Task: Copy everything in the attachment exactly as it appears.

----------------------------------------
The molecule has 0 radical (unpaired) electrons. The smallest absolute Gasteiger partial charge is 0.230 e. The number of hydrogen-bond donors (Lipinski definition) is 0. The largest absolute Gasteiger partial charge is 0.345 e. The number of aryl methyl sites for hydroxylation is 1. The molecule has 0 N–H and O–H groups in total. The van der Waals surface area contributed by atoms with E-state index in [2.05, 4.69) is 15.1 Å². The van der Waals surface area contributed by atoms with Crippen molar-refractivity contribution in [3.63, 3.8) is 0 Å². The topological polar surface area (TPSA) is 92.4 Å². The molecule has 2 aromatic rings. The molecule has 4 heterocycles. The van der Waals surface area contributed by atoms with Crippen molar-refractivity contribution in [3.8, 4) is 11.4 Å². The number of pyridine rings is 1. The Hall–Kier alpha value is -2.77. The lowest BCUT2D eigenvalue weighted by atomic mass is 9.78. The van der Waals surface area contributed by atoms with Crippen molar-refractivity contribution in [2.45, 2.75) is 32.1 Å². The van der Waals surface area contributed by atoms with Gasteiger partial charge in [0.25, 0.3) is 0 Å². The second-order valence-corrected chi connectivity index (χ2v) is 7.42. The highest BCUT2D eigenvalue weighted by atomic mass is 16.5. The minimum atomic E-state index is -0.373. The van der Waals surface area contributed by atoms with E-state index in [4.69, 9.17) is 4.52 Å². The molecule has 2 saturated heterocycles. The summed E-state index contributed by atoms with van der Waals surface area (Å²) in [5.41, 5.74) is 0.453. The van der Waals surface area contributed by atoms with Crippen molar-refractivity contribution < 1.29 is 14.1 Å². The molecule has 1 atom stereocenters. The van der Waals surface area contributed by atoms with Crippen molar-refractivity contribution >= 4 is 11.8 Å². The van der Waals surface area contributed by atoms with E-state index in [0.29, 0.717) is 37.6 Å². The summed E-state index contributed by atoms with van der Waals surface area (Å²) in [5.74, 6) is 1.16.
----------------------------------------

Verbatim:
The molecule has 0 radical (unpaired) electrons. The smallest absolute Gasteiger partial charge is 0.230 e. The number of hydrogen-bond donors (Lipinski definition) is 0. The largest absolute Gasteiger partial charge is 0.345 e. The number of aryl methyl sites for hydroxylation is 1. The molecule has 0 N–H and O–H groups in total. The van der Waals surface area contributed by atoms with E-state index in [2.05, 4.69) is 15.1 Å². The van der Waals surface area contributed by atoms with Crippen molar-refractivity contribution in [3.63, 3.8) is 0 Å². The topological polar surface area (TPSA) is 92.4 Å². The molecule has 2 aromatic rings. The molecule has 4 heterocycles. The van der Waals surface area contributed by atoms with Crippen molar-refractivity contribution in [3.8, 4) is 11.4 Å². The number of pyridine rings is 1. The Hall–Kier alpha value is -2.77. The lowest BCUT2D eigenvalue weighted by atomic mass is 9.78. The van der Waals surface area contributed by atoms with Crippen molar-refractivity contribution in [2.45, 2.75) is 32.1 Å². The van der Waals surface area contributed by atoms with Gasteiger partial charge in [0.25, 0.3) is 0 Å². The second-order valence-corrected chi connectivity index (χ2v) is 7.42. The highest BCUT2D eigenvalue weighted by atomic mass is 16.5. The minimum atomic E-state index is -0.373. The van der Waals surface area contributed by atoms with E-state index in [4.69, 9.17) is 4.52 Å². The molecule has 2 saturated heterocycles. The summed E-state index contributed by atoms with van der Waals surface area (Å²) in [5.41, 5.74) is 0.453. The van der Waals surface area contributed by atoms with Crippen molar-refractivity contribution < 1.29 is 14.1 Å². The molecule has 1 atom stereocenters. The van der Waals surface area contributed by atoms with Crippen molar-refractivity contribution >= 4 is 11.8 Å². The van der Waals surface area contributed by atoms with E-state index in [0.29, 0.717) is 37.6 Å². The summed E-state index contributed by atoms with van der Waals surface area (Å²) in [5.74, 6) is 1.16.